2

I learnt that how are you is “genki” or “o genki des ka”, but there is no anata, so how do you know that that’s not “Am I well?”. In other words how do you distinguish 1., 2., and 3. person when no pronoun is written?

  • 1
    It is difficult to think of a situation where you ask yourself "Am I well?", even in English. I mean, if you were not well, you would notice it right away, no need to question yourself. – jarmanso7 Oct 19 at 22:08
  • Thanks for your answer. Now I understand. – Siro Caruso Oct 21 at 4:15
4

As with many things in Japanese (informal language in particular), this is based on context. If you meet someone for the first time in a while, it would make sense to ask them if they are well, rather than asking them if they think you look well.

  • Pronouns are often dropped when it is obvious who is being refereed to.
  • Unlike many other languages there is no grammatical requirement to include the subject in a sentence.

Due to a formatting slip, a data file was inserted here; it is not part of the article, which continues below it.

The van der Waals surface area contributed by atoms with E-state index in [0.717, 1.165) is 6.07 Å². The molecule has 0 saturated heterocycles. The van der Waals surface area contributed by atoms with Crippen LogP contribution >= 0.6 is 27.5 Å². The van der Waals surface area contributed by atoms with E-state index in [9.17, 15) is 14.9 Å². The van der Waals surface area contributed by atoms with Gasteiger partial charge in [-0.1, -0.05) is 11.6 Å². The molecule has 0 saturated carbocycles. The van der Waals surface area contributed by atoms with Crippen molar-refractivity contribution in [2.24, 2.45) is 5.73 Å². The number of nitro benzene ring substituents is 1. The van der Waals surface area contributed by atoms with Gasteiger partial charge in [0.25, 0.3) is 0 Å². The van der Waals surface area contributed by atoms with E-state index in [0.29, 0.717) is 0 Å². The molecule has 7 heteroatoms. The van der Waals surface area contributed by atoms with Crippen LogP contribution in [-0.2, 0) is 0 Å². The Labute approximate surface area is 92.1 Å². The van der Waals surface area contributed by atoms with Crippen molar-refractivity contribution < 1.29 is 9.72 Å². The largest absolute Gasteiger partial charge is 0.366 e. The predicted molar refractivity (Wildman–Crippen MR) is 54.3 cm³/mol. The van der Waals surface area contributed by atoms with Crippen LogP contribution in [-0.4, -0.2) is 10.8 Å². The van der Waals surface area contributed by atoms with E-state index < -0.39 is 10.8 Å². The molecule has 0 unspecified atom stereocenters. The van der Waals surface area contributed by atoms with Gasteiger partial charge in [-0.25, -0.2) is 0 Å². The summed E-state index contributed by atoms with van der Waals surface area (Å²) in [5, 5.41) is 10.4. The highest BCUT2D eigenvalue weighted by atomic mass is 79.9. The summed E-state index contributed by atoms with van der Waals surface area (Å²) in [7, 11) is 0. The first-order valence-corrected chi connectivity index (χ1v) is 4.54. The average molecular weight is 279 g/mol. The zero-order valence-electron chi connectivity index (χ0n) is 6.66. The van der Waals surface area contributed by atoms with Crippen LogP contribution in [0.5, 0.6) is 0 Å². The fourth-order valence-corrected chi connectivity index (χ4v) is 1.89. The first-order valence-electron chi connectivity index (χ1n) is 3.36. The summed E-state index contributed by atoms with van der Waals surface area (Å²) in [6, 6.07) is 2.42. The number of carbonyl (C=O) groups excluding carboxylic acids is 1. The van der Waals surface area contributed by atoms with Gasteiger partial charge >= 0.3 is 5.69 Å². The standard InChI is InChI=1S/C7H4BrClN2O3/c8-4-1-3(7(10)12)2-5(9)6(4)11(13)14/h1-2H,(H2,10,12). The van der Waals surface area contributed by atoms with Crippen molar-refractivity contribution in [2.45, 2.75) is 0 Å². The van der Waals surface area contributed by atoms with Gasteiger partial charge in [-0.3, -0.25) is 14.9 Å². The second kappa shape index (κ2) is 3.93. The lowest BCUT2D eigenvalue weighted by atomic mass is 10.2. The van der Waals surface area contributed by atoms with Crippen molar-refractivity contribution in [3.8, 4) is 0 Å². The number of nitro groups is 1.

• You may also choose to omit pronouns if you are unsure which ones are appropriate to address yourself or others, especially as a beginner of Japanese.

In British English, the greeting 'Are you alright?' can be shortened to 'Alright?' and most people can understand from context without specifying a pronoun.

  • Thanks for your answer. Now I understand. – Siro Caruso Oct 21 at 4:16

Your Answer

By clicking “Post Your Answer”, you agree to our terms of service, privacy policy and cookie policy

Not the answer you're looking for? Browse other questions tagged or ask your own question.